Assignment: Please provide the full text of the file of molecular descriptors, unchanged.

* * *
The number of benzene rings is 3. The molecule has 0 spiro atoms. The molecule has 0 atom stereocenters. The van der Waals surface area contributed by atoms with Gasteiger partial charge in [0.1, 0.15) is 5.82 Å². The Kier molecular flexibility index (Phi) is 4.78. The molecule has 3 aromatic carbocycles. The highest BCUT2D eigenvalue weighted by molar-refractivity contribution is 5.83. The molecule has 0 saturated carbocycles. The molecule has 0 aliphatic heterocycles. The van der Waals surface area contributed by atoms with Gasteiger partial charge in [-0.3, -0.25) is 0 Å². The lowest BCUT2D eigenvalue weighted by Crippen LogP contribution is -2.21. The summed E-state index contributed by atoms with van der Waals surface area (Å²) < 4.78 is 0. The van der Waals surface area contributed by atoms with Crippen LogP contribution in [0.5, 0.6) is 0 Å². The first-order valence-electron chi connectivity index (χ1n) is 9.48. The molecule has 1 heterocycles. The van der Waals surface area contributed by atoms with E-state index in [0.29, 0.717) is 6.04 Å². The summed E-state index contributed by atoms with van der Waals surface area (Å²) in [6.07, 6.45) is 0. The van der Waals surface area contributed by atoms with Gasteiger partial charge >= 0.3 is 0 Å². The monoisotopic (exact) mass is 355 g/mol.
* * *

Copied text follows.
The number of benzene rings is 3. The molecule has 0 spiro atoms. The molecule has 0 atom stereocenters. The van der Waals surface area contributed by atoms with Gasteiger partial charge in [0.1, 0.15) is 5.82 Å². The Kier molecular flexibility index (Phi) is 4.78. The molecule has 3 aromatic carbocycles. The highest BCUT2D eigenvalue weighted by molar-refractivity contribution is 5.83. The molecule has 0 saturated carbocycles. The molecule has 0 aliphatic heterocycles. The van der Waals surface area contributed by atoms with Gasteiger partial charge in [-0.3, -0.25) is 0 Å². The lowest BCUT2D eigenvalue weighted by Crippen LogP contribution is -2.21. The summed E-state index contributed by atoms with van der Waals surface area (Å²) < 4.78 is 0. The van der Waals surface area contributed by atoms with Crippen LogP contribution in [0.5, 0.6) is 0 Å². The first-order valence-electron chi connectivity index (χ1n) is 9.48. The molecule has 1 heterocycles. The van der Waals surface area contributed by atoms with E-state index in [0.29, 0.717) is 6.04 Å². The summed E-state index contributed by atoms with van der Waals surface area (Å²) in [6.07, 6.45) is 0. The van der Waals surface area contributed by atoms with Gasteiger partial charge >= 0.3 is 0 Å². The monoisotopic (exact) mass is 355 g/mol.